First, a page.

Ramphocelus

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Ramphocelus
Ramphocelus bresilius04.jpg
Brazilian tanager (Ramphocelus bresilius)
Scientific classification e
Kingdom: Animalia
Phylum: Chordata
Class: Aves
Order: Passeriformes
Family: Thraupidae
Genus: Ramphocelus
Desmarest, 1805
Species

See species list

Ramphocelus is a Neotropical genus of birds of the tanager family. They have enlarged shiny whitish or bluish-grey lower mandibles, which are pointed upwards in display. However, this is greatly reduced in the females of most species. Males are black and red, orange or yellow, while females resemble a duller version of the males, or are brownish or greyish combined with dull red, orange or yellowish.

Ramphocelus tanagers are found in semi-open areas. The nest is a cup built by the female of plant materials such as moss, rootlets, and strips of large leaves like banana or Heliconia, and is often in a fairly open site in a tree. The female usually lays pale blue eggs, with grey, brown or lavender spots, and the young stay in the nest for only about 12 days.

The songs of this genus are repetitions of rich one- or two-syllable whistles.

Ramphocelus tanagers hunt at forest edges or in second growth, taking insects in flight or picking them from leaves

Taxonomy[edit]

The genus Ramphocelus was introduced by the French zoologist Anselme Gaëtan Desmarest in 1805.[1] The name combines the Ancient Greek words rhamphos "bill" and koilos "concave".[2]

The crimson-collared tanager is sometimes placed in a genus of its own as Phlogothraupis sanguinolenta (Howell and Webb 1995), and a genetic study suggests that it is less closely related to the other Ramphocelus tanagers than they are to each other (Hackett 1996). Its closest relative is masked crimson tanager.

The other species form two superspecies. One includes crimson-backed, Huallaga, silver-beaked and Brazilian tanagers, and the other comprises Passerini's, Cherrie's and flame-rumped tanagers.

The subspecies icteronotus of the flame-rumped tanager is sometimes considered a separate species, and the lemon-rumped tanager, R. icteronotus, and Passerini's and Cherrie's tanager were formerly lumped as scarlet-rumped tanager, R. passerinii (a treatment some authorities still prefer).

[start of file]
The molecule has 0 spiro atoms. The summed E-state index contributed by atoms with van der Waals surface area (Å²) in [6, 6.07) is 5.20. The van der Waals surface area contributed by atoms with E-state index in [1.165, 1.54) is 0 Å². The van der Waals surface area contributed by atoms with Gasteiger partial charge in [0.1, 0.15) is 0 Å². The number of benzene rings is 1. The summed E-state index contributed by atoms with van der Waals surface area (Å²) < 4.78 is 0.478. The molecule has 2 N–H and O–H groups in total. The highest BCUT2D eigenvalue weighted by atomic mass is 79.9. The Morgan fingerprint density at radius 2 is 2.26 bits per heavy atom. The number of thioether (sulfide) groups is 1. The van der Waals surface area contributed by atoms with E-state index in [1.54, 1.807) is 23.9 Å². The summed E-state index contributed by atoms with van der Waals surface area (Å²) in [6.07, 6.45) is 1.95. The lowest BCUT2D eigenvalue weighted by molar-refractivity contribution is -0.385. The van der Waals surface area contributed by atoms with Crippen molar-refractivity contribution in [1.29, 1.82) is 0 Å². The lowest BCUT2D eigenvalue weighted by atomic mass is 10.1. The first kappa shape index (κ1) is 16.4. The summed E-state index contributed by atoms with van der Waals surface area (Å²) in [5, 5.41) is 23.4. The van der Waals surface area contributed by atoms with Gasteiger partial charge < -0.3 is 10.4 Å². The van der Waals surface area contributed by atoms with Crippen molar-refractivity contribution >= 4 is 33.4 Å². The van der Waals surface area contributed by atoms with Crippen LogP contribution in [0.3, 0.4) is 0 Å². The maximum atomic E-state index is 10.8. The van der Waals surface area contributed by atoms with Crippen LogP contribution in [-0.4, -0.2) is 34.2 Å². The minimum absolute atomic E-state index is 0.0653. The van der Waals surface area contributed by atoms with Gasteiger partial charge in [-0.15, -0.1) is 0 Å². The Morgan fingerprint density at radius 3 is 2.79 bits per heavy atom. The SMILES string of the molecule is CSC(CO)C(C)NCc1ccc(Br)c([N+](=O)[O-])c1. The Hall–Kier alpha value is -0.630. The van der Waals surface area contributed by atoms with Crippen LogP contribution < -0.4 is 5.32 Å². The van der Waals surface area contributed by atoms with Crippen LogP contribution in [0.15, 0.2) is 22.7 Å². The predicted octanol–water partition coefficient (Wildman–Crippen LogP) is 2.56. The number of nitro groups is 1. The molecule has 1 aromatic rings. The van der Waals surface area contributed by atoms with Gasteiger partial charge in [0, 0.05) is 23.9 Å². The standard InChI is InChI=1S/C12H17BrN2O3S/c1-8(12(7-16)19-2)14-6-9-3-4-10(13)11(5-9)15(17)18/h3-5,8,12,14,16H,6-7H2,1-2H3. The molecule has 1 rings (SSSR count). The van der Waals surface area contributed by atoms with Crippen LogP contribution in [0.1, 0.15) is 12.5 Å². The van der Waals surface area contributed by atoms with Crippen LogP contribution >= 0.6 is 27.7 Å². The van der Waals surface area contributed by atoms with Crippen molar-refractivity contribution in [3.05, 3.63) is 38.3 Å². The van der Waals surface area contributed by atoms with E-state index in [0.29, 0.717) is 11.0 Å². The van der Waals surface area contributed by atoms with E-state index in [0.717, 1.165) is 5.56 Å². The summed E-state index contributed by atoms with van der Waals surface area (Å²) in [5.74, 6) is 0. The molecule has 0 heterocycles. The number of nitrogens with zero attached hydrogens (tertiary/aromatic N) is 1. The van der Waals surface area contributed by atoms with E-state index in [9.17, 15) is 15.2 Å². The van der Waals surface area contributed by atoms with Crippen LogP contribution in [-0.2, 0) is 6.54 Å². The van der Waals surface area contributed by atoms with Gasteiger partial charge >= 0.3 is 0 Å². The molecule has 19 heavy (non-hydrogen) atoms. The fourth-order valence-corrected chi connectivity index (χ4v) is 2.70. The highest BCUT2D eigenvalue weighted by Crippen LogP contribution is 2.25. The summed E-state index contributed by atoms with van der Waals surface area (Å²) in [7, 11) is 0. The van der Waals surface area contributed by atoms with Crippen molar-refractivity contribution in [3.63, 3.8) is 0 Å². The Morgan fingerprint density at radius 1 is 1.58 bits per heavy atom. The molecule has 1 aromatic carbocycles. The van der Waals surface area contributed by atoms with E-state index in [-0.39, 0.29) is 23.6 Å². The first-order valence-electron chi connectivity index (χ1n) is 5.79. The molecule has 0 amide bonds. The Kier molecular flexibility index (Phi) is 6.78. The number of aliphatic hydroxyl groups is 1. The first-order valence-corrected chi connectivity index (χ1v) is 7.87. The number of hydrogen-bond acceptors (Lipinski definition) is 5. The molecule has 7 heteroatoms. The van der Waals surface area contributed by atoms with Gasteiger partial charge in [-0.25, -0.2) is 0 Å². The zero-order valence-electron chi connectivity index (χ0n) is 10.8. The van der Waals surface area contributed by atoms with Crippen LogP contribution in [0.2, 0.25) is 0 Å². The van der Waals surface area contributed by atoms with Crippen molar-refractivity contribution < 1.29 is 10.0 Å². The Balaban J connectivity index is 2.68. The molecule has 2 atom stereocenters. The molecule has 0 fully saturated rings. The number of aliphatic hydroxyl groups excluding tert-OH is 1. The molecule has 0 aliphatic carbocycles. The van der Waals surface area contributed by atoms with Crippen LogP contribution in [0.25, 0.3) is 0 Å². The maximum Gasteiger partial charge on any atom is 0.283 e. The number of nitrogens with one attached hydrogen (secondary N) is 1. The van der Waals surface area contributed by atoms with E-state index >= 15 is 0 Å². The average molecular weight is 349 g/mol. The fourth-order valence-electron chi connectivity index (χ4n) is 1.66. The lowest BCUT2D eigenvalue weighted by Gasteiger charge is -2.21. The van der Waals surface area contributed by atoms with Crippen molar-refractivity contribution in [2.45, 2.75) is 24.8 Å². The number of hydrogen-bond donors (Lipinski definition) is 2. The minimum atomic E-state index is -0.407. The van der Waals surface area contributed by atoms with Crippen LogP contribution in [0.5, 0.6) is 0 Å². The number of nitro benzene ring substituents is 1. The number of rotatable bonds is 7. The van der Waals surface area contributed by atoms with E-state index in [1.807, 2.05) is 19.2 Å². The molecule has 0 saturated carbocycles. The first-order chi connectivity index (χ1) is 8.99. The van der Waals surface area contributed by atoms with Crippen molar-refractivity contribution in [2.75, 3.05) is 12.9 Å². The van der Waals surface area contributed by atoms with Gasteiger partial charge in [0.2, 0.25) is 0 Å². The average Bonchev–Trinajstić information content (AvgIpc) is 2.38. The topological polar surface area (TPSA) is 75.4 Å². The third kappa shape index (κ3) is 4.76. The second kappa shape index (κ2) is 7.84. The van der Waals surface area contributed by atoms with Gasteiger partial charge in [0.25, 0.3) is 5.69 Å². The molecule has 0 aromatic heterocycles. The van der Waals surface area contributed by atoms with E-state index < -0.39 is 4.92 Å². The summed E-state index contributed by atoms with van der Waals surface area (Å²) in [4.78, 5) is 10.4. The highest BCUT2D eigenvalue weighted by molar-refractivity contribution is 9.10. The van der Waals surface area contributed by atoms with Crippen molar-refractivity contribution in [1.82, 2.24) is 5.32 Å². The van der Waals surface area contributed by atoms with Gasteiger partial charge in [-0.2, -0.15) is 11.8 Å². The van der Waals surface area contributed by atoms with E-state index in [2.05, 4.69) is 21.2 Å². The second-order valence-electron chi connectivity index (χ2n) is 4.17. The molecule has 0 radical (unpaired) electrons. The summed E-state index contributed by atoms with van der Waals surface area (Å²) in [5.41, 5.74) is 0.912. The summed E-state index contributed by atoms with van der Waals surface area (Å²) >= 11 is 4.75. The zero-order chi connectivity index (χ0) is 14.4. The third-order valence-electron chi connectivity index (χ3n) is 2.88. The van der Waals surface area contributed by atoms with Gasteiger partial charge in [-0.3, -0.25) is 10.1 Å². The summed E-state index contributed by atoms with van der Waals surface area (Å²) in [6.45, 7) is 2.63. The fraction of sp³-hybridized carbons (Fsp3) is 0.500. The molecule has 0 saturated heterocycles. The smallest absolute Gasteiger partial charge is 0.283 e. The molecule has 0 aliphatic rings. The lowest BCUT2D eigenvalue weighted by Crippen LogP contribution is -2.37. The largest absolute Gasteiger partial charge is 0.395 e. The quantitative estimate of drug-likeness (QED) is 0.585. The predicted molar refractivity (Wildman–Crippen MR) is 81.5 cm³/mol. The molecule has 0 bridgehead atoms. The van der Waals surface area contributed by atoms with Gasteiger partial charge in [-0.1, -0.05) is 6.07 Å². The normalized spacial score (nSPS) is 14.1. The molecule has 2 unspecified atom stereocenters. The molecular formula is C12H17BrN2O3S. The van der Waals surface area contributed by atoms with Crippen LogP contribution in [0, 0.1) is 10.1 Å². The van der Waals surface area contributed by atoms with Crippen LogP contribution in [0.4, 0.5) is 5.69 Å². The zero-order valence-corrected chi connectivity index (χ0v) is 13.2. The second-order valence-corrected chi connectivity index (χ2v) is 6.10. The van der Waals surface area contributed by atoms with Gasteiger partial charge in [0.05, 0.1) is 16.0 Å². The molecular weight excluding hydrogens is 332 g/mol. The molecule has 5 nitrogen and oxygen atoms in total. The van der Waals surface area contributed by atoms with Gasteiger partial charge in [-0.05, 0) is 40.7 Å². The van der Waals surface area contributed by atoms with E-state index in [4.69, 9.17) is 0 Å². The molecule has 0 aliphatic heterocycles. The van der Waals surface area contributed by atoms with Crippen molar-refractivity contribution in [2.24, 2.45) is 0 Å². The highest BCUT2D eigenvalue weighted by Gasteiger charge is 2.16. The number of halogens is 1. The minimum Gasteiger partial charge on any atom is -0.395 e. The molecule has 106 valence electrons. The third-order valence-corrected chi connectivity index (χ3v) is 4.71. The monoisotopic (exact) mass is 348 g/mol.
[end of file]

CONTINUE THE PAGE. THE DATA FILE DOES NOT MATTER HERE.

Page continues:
Species in taxonomic order[edit]

The genus contains nine species:[3]

Image Scientific name Common Name Distribution
Ramphocelus sanguinolentus.jpg Ramphocelus sanguinolentus Crimson-collared tanager southern Veracruz and northern Oaxaca in Mexico through the Atlantic slope of Central America,western Panama
Masked Crimson Tanager - Manu NP - Perù 8953 (22856151717).jpg Ramphocelus nigrogularis Masked crimson tanager Bolivia, Brazil, Colombia, Ecuador, and Peru
Crimson-backed Tanager - Panama H8O8413 (22954596730).jpg Ramphocelus dimidiatus Crimson-backed tanager Colombia, Panama, and Venezuela, and introduced to French Polynesia
Ramphocelus melanogaster Huallaga tanager Peru
Ramphocelus carbo -Piraju, Sao Paulo, Brazil -male-8.jpg Ramphocelus carbo Silver-beaked tanager South America from eastern Colombia and Venezuela south to Paraguay and central Brazil, Perú and on Trinidad
Ramphocelus bresilius03.jpg Ramphocelus bresilius Brazilian tanager eastern Brazil and far northeastern Argentina
Passerini's Tanager - Sarapiqui - Costa Rica S4E0838 (26712310255).jpg Ramphocelus passerinii Scarlet-rumped tanager Caribbean lowlands from southern Mexico to western Panama
Flame-rumped Tanager - Colombia S4E8786 (22621894474).jpg Ramphocelus flammigerus Flame-rumped tanager Tumbes-Chocó-Magdalena in Panama, Colombia, Ecuador and Peru
Lemon-rumped Tanager - Panama H8O0413 (22623317413).jpg Ramphocelus icteronotus Lemon-rumped tanager Panama to Ecuador

References[edit]

  1. ^ Desmarest, Anselme Gaëtan (1805). Histoire naturelle des Tangaras, des Manakins et des Todiers (in French). Paris: Imprimarie de H. Perronneau. Plate 28 text.
  2. ^ Jobling, J.A. (2018). del Hoyo, J.; Elliott, A.; Sargatal, J.; Christie, D.A.; de Juana, E. (eds.). "Key to Scientific Names in Ornithology". Handbook of the Birds of the World Alive. Lynx Edicions. Retrieved 2 April 2018.
  3. ^ Gill, Frank; Donsker, David, eds. (2018). "Tanagers and allies". World Bird List Version 8.1. International Ornithologists' Union. Retrieved 2 April 2018.

Sources[edit]

  • ffrench, Richard (1991). A Guide to the Birds of Trinidad and Tobago (2nd ed.). Comstock Publishing. ISBN 0-8014-9792-2.
  • Hilty, Birds of Venezuela, ISBN 0-7136-6418-5
  • Morton, Isler & Isler, Tanagers ISBN 0-7136-5116-4
  • Stiles and Skutch, A guide to the birds of Costa Rica ISBN 0-8014-9600-4
  • Steve N. G. Howell and Sophie Webb (1995). A Guide to the Birds of Mexico and Northern Central America. Oxford University Press. ISBN 0-19-854012-4.
  • S. J. Hackett (1996). "Molecular phylogenetics and biogeography of tanagers in the genus Ramphocelus (Aves)". Molecular Phylogenetics and Evolution. 5 (2): 368–382. doi:10.1006/mpev.1996.0032. PMID 8728395.